Types of Genitive Case
And ‘Relative Exclusiveness’
As Employed in Scripture[i]
//Early Draft Version//
The more the type of genitive eludes the
reader the more the meaning gets confused, sometimes even reversed!
Scrutinizing how the genitive is related to
the noun it qualifies is of most significant importance!!
when it comes to the scripture, it is of more importance much the way the
scripture is more important than any other talk!!!
When I delivered this topic first[ii],
I had no avail to the advanced English
I was limited to the poor Arabic research in
the topic, and so I had to invent most of the termon0logy and coin many
explanatory expressions in Arabic.
I then worked, being virtually a pioneer, on
classifying the types of genitive case, and preparing examples for each type.
The audience liked the idea of differentiating
between ‘Subjective’ and ‘Objective’ types, discerning the ‘Partitive’ type,
They also understood how a genitive can be
implied, that is, it is not technically termed as ‘genitive’ in the Arabic
common grammar, but yet it is a genitive case according to the meaning.
Examples of that in English are the ‘possessive form,’ ‘the ‘adjectival form’
and the implied or contextual genitive, on which I will elaborate later in this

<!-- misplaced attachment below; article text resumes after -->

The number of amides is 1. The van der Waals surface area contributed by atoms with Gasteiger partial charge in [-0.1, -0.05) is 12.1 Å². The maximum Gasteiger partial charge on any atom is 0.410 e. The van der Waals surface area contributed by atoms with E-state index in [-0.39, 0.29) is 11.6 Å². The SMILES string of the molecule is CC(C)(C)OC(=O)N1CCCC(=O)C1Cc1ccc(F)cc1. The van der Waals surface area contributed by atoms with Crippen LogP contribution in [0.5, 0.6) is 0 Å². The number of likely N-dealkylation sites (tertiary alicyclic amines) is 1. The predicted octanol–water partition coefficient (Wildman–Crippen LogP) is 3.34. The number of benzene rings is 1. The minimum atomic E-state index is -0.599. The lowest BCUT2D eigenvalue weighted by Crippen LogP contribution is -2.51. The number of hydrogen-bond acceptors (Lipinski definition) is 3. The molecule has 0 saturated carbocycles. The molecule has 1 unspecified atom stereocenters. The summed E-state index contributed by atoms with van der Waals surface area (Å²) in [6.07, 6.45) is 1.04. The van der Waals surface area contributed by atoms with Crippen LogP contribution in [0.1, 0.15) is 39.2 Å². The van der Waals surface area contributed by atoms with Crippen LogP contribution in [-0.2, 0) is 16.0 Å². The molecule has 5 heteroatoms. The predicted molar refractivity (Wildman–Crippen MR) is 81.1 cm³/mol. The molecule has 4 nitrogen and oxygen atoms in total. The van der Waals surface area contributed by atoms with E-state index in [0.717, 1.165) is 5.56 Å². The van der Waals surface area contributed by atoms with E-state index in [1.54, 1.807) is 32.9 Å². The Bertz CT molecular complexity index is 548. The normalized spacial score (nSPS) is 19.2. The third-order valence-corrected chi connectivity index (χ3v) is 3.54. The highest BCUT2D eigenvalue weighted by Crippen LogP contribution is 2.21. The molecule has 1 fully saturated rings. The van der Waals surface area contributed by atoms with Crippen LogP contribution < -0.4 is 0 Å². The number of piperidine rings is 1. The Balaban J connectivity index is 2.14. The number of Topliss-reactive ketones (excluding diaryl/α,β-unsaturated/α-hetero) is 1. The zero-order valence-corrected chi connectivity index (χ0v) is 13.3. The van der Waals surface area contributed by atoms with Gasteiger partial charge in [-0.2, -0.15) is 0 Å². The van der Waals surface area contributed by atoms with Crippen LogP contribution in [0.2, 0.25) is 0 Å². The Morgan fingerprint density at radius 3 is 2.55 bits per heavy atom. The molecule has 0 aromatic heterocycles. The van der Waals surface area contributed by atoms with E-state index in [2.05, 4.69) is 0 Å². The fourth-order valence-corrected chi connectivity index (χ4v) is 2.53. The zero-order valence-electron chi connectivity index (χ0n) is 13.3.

Now, as working in haste on this English
version, I know the topic is well searched and well known in the English
No need then to rewrite the technical part in
English herein. Thus, the scope of this article will be limited to the
applicative part of the lecture, and discuss few prominent scriptures in which
the genitive case type is the pivotal element for correct exegesis.
There is one interesting point. However, that lacks
enough theoretical discussion in the English grammatical literature. That is
what I may call ‘Relative (Contextual) Exception (Limitation, Exclusiveness). I
will use, however, the expression ‘contextual exclusiveness hereon. The
genitive element in which, comes from the implied context that qualifies the
limits of the object of exception. This case is well observed in common Arabic
grammar and I had no need to invent its terms in my Arabic version of this
article[iii]. It is interesting that
I need to do so in English this time!
Applications on Prominent Genitive Scriptures
I have tried, for the coming list, to gather
various kinds of employing genitive case in scripture, especially those that
are falsely used to attack the Christian faith..
scriptures are arranged topically.
otherwise mentioned and accounted for, all of the following scriptures are
quoted from YLT:
“that the God of our Lord Jesus Christ, the Father of the glory, may give